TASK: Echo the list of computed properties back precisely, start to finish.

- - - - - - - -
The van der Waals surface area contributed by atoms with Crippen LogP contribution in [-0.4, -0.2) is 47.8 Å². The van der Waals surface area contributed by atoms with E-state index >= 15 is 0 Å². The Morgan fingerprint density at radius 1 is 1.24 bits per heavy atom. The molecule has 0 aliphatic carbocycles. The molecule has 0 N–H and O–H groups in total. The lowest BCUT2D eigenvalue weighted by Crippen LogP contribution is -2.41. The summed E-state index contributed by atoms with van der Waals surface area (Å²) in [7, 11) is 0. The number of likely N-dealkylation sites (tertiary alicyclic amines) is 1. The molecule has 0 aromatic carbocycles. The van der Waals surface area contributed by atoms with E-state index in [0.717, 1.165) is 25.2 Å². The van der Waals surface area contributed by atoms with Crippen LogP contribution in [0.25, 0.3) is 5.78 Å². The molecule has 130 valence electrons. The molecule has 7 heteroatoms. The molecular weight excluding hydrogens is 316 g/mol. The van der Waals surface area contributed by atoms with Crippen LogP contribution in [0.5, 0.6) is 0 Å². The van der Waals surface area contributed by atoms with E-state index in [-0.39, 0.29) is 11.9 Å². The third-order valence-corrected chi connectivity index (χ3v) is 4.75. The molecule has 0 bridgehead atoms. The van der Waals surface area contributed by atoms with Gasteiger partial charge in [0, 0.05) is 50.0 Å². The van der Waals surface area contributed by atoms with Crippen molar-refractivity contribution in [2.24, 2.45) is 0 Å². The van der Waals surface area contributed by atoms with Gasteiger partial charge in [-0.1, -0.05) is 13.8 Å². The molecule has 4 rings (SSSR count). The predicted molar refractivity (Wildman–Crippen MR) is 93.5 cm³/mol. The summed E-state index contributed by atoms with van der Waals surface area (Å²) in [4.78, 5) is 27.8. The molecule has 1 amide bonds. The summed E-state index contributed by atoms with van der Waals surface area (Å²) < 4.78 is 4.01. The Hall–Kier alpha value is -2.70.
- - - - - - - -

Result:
The van der Waals surface area contributed by atoms with Crippen LogP contribution in [-0.4, -0.2) is 47.8 Å². The van der Waals surface area contributed by atoms with E-state index >= 15 is 0 Å². The Morgan fingerprint density at radius 1 is 1.24 bits per heavy atom. The molecule has 0 aliphatic carbocycles. The molecule has 0 N–H and O–H groups in total. The lowest BCUT2D eigenvalue weighted by Crippen LogP contribution is -2.41. The summed E-state index contributed by atoms with van der Waals surface area (Å²) in [7, 11) is 0. The number of likely N-dealkylation sites (tertiary alicyclic amines) is 1. The molecule has 0 aromatic carbocycles. The van der Waals surface area contributed by atoms with E-state index in [0.717, 1.165) is 25.2 Å². The van der Waals surface area contributed by atoms with Crippen LogP contribution in [0.25, 0.3) is 5.78 Å². The molecule has 130 valence electrons. The molecule has 7 heteroatoms. The molecular weight excluding hydrogens is 316 g/mol. The van der Waals surface area contributed by atoms with Crippen LogP contribution in [0.5, 0.6) is 0 Å². The van der Waals surface area contributed by atoms with E-state index in [-0.39, 0.29) is 11.9 Å². The third-order valence-corrected chi connectivity index (χ3v) is 4.75. The molecule has 0 bridgehead atoms. The van der Waals surface area contributed by atoms with Gasteiger partial charge in [0, 0.05) is 50.0 Å². The van der Waals surface area contributed by atoms with Crippen molar-refractivity contribution in [2.24, 2.45) is 0 Å². The van der Waals surface area contributed by atoms with Gasteiger partial charge in [-0.1, -0.05) is 13.8 Å². The molecule has 4 rings (SSSR count). The predicted molar refractivity (Wildman–Crippen MR) is 93.5 cm³/mol. The summed E-state index contributed by atoms with van der Waals surface area (Å²) in [4.78, 5) is 27.8. The molecule has 1 amide bonds. The summed E-state index contributed by atoms with van der Waals surface area (Å²) < 4.78 is 4.01. The Hall–Kier alpha value is -2.70.